Beyonce is the latest celebrity to be accused of cultural appropriation after she was spotted at an Indian wedding on Sunday (Dec. 9). Despite some assertions, the BeyHive is swooping in to set the record straight about their queen.

According to reports, Beyonce performed at an early wedding celebration in India's western Rajasthan state. She was celebrating the nuptials of Isha Ambani – the 27-year old daughter of Reliance Industries head Mukesh Ambani – and Anand Piramal, the 33-year old son of another Indian billionaire.

 

View this post on Instagram

 

A post shared by Beyoncé (@beyonce) on Dec 9, 2018 at 11:47am PST

The early festivities, which is custom for Indian marriages, welcomed a handful of celebrity guests including Hillary Clinton, Bollywood stars, businessman, and more.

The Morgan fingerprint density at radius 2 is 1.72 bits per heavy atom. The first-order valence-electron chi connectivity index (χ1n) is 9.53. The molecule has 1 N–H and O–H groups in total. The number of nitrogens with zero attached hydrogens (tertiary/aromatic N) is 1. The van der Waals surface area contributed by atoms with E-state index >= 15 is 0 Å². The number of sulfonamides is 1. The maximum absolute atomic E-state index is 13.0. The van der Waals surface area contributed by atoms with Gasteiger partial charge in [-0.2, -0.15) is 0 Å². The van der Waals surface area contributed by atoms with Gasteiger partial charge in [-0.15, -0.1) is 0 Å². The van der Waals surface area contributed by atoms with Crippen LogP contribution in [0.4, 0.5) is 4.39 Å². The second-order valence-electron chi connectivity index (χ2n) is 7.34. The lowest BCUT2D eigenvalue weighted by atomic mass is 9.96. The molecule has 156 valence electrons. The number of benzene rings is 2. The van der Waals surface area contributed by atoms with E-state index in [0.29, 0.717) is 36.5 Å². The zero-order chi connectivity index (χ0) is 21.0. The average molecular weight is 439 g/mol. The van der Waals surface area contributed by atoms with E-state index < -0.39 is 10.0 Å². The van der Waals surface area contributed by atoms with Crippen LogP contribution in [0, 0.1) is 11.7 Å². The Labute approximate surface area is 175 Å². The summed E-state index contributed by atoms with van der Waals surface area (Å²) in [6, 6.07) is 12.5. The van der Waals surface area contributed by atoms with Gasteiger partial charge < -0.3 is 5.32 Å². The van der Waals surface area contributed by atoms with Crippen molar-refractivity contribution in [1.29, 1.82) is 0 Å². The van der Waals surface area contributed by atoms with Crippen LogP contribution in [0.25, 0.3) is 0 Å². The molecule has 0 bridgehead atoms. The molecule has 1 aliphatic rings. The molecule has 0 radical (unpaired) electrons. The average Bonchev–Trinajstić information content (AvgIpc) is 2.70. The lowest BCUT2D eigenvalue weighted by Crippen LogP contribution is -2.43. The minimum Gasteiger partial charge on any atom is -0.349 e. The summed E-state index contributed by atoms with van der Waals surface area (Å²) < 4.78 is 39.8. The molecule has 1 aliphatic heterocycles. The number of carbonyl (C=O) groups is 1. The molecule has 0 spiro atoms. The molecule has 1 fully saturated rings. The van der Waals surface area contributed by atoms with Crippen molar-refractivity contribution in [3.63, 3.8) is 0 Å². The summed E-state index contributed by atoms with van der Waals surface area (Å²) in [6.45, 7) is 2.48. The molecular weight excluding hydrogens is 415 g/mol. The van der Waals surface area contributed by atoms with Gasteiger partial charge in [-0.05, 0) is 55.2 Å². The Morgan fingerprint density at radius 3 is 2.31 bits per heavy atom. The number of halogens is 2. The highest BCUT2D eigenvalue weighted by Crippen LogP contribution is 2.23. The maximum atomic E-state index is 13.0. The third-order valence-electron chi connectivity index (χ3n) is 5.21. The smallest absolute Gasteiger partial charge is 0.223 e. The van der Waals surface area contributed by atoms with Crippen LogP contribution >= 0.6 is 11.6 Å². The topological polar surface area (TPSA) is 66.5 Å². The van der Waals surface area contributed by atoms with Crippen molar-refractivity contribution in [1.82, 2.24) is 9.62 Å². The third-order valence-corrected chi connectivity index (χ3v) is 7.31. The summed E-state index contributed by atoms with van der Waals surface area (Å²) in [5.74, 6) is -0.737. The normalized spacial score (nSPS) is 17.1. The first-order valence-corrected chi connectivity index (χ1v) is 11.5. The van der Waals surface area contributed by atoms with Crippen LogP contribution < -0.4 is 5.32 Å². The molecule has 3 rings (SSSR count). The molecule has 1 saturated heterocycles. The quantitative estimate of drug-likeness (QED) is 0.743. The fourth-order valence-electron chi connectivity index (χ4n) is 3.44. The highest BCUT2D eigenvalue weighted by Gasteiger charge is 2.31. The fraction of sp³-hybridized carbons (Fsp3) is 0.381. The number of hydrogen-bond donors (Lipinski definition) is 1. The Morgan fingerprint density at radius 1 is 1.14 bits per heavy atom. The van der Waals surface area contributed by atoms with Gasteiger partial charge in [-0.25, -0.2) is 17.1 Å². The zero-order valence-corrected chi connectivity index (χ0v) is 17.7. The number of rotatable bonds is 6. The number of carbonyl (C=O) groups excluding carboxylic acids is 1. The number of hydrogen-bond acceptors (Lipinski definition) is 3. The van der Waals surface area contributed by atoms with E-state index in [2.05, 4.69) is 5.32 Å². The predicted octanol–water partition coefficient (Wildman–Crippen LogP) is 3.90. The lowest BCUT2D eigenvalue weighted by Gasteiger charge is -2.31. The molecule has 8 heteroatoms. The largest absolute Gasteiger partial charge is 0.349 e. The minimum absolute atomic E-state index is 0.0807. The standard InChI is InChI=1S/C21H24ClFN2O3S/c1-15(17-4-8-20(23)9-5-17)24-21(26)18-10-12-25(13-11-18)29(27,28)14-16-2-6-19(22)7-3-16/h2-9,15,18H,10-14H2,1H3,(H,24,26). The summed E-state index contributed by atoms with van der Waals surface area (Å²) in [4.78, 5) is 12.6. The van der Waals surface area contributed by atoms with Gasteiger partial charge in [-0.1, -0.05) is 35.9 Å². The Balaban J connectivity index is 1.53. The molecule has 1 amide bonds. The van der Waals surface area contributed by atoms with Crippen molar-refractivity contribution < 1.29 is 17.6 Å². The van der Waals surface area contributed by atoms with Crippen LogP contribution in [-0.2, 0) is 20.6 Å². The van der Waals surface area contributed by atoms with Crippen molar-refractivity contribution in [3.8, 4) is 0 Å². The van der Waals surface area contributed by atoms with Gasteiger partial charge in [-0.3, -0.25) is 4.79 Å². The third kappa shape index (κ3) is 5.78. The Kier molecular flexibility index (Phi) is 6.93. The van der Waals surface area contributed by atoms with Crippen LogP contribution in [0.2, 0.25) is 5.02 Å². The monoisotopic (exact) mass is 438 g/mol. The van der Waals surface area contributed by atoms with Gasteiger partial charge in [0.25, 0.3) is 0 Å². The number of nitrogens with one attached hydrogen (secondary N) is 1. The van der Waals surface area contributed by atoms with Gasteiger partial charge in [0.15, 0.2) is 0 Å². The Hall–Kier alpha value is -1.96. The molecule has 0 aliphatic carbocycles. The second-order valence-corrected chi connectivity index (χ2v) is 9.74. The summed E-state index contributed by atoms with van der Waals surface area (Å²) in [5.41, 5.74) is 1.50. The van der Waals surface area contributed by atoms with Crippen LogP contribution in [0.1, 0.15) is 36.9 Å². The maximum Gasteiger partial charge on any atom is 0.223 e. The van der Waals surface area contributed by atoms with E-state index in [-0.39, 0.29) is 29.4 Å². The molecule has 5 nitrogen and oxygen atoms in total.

The controversy surrounding Beyonce sparked after the singer shared an image of herself wearing an extravagant, pink and gold dress with seemingly traditional, Indian accessories, including a headpiece and bracelets. Some critics immediately assumed Bey was culturally appropriating Indian or Hindi culture, but suggested it would go unnoticed due to her social status.

Fans however, shut the allegations down, noting that she was actually paying homage to the culture. They also stated that she was invited to perform at the party by a prominent Indian family and therefore, should be dressed appropriately.

This wouldn't be the first time Beyonce has been accused of cultural appropriation of Indian culture. She was hit with similar allegations following the release of the music video for "Hymn for the Weekend" with Coldplay.

Join the discussion and check out the debate below.

Screaming!!!!! pic.twitter.com/nTLSWeRhGJ

— lah-juh (@fabuLaja) December 10, 2018